Sharyn Alfonsi: Show me how you do it.
Shaquem Griffin: I mean, it's no, like, science to it. Catch it, got it in, and put pressure against it. Because obviously when you catch a ball you're going to put pressure with this hand, and then with this one I gotta make sure I compensate it. So I put pressure against it and make sure I grab it, squeeze, hold on tight to it.
Sharyn Alfonsi: And bring it on in.
Shaquem Griffin: Bring it on in.
"Whatever there was that might have held him back, he overcame it in some other way."
Despite being named the defensive player of the year in his conference, Shaquem Griffin was not invited to the NFL combine, a showcase for players looking to go to the pros. Shaquill was furious. He had graduated a year earlier and was a star rookie on the Seahawks.
Shaquill Griffin: I feel like everything he accomplished, if he did it with two hands, he would have gotten invited to the combine first, he probably would have been a first-round pick.
Sharyn Alfonsi: If he had two hands.
Shaquill Griffin: Every– yeah, every box that you're supposed to check off that you want out an athlete, he did that.
Shaquill was determined to honor their pact. He went to work publically, he demanded his brother get a chance. Privately he lobbied his coaches in Seattle. The NFL recognized a good story when it saw one and invited Shaquem to the combine, where the strength, agility and speed he first developed in his backyard would face its most important test.
Shaquem Griffin: Once I got to that line, I thought about everything I– that it took for me to even get there. From the doubt, to the negativity, to the coaches saying I wasn't going to be nothing. This is what gonna make your name right now.
He blew the doors off the place, the fastest 40-yard dash ever for a linebacker at the tryout. And the exact same time his brother ran a year earlier.
Suddenly there was talk Shaquem Griffin would be selected by an NFL team as soon as the third round of the draft, but that came and went.
Shaquem Griffin: People don't wanna take a chance. And I just feel like that's what it was, it's like that in every single level I've been in, from little league to high school and college.
Sharyn Alfonsi: How often do people underestimate you?
Shaquem Griffin: I get underestimated every single day.
By the fifth round of the draft the family had retreated to a hotel. That's when the call finally came.
Tangie Griffin: So he gets up and goes to the bathroom. Soon as he went to the bathroom, phone started ringing. Shaquill looked down at the phone and he recognized the area code. And he jumped up. He grabbed the phone, jumped over some of my grandkids, and busted the door. He was like, "I'm using the bathroom." He said, "I don't care. I know this area code. Answer this phone!"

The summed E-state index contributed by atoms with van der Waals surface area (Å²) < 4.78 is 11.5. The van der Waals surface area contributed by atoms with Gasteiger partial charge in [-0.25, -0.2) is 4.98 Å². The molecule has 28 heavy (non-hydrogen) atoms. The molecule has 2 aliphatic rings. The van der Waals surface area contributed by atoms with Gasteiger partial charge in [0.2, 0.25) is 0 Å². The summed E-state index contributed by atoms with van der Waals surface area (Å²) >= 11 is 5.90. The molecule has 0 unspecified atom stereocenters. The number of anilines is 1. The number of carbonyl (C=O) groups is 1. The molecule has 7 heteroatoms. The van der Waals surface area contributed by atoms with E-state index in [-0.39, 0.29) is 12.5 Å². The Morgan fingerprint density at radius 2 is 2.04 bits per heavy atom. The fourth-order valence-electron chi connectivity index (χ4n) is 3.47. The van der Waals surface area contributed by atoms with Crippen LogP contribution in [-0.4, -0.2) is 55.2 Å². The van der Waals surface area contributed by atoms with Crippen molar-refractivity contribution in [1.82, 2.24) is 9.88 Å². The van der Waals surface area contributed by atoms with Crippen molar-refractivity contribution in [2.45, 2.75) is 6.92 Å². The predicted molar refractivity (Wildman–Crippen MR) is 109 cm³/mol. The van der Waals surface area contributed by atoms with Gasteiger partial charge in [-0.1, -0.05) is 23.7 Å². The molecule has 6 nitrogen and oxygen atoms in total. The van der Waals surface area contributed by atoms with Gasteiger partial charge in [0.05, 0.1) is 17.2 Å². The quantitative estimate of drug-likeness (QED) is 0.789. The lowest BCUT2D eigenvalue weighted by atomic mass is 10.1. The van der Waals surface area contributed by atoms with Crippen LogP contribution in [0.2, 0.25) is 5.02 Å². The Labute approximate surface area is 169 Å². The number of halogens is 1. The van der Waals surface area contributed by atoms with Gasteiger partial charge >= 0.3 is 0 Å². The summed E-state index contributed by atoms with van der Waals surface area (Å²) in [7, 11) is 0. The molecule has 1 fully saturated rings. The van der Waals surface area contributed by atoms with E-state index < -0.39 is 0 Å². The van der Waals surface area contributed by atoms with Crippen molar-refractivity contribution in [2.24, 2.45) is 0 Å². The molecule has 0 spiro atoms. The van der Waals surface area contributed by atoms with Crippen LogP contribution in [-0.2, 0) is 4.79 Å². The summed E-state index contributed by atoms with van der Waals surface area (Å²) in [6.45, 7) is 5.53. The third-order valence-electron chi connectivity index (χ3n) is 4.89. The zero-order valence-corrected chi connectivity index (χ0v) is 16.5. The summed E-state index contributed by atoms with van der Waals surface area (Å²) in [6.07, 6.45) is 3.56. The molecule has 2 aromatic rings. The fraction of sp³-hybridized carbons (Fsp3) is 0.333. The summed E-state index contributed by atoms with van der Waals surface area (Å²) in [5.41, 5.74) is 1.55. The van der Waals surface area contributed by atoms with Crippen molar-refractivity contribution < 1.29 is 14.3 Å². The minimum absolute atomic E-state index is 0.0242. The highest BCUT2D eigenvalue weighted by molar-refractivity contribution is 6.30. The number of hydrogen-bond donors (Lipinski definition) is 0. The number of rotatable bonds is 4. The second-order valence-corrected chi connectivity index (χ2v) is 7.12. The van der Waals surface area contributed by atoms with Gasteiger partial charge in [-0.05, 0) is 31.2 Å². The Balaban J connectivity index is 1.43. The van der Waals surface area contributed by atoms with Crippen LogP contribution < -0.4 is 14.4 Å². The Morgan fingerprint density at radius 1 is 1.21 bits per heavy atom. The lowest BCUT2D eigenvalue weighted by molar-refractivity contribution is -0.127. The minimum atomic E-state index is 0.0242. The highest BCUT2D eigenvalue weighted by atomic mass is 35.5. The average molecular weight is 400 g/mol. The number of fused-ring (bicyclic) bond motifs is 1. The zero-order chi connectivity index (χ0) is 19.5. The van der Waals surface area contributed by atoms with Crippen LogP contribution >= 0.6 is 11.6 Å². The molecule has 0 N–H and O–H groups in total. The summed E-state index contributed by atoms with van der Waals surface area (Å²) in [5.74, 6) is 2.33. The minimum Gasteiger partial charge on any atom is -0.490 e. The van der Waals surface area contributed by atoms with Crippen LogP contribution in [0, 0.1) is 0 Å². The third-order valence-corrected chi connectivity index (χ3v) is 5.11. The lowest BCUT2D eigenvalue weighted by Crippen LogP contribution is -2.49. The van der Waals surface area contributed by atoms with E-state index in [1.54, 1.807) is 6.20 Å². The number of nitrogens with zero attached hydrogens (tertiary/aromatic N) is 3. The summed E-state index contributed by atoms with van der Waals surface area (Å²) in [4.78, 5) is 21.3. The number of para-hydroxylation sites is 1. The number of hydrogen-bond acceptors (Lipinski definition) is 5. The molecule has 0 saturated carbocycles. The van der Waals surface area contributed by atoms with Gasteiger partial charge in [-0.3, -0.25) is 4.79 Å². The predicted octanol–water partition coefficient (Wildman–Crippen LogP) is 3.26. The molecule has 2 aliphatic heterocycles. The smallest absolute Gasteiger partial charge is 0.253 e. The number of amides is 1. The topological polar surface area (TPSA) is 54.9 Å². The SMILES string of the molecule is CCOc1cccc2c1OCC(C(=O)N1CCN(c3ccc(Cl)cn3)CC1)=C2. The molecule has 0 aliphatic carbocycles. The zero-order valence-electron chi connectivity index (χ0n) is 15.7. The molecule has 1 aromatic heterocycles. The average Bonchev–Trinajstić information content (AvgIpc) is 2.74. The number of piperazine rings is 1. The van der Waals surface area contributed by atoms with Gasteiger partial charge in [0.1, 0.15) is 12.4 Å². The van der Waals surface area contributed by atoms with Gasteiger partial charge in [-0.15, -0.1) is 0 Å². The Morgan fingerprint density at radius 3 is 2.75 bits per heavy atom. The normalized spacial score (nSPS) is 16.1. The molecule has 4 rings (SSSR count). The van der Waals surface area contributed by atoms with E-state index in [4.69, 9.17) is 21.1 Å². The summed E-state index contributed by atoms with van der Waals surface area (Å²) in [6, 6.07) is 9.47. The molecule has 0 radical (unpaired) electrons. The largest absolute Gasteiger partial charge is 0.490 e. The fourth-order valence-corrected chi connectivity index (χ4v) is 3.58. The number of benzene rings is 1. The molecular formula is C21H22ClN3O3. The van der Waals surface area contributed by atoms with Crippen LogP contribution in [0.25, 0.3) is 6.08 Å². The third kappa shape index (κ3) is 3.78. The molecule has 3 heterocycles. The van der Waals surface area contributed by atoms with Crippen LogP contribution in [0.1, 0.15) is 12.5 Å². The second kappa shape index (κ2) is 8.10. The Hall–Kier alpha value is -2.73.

It was Seattle coach Pete Carroll with news that Shaquem Griffin would join Shaquill on the Seahawks.
Pete Carroll: Shaq – you ok?
Shaquem Griffin: I can't breathe right now, I'm not going to lie to you.
Pete Carroll: He still can't breathe.
Shaquem Griffin: Oh my god.
Pete Carroll: This is a great moment–
Shaquem Griffin: Thank you so much.
Pete Carroll: –and we are really excited about it and we're expecting you to come in here and bust ass now, you know that, right?
Shaquem Griffin: Yes, sir. I'm going to give everything I got.
Pete Carroll: Congrats to your brother too and your family. I know everybody's really excited about this.
Just watch this moment. Once again, nothing could come between the Griffin brothers.
Sharyn Alfonsi: You've done this a long time. If anybody had said to you, you're going to draft a guy and he's got one hand. Would you have believed it?
Pete Carroll: No, I would not– I would not have been able to imagine that. We studied him– as hard as you could study a guy, we found that whatever there was that might have held him back, he overcame it in some other way.
Shaquem Griffin has played in every game. Mostly on kick returns, but he is bulking up and hellbent on earning more game time. It's a page right out of the Griffin brothers playbook.
Sharyn Alfonsi: When will you say, "I've been successful?"
Shaquem Griffin: To the point where, you know – it's not about me having one hand, it's about me being a great football player. Don't matter if I am playing on special teams, don't matter if I am playing linebacker, I want to be the best at what I am doing.
Sharyn Alfonsi: Not being known as the guy with one hand. You wanna be known as the guy who–
Shaquem Griffin: Yeah, three, four or five-time Pro Bowler, guy who– the guy who's known for just having a nose for the ball. Like, that's the guy I wanna be.
Produced by Guy Campanile and Lucy Hatcher. Associate producer, Cristina Gallotto.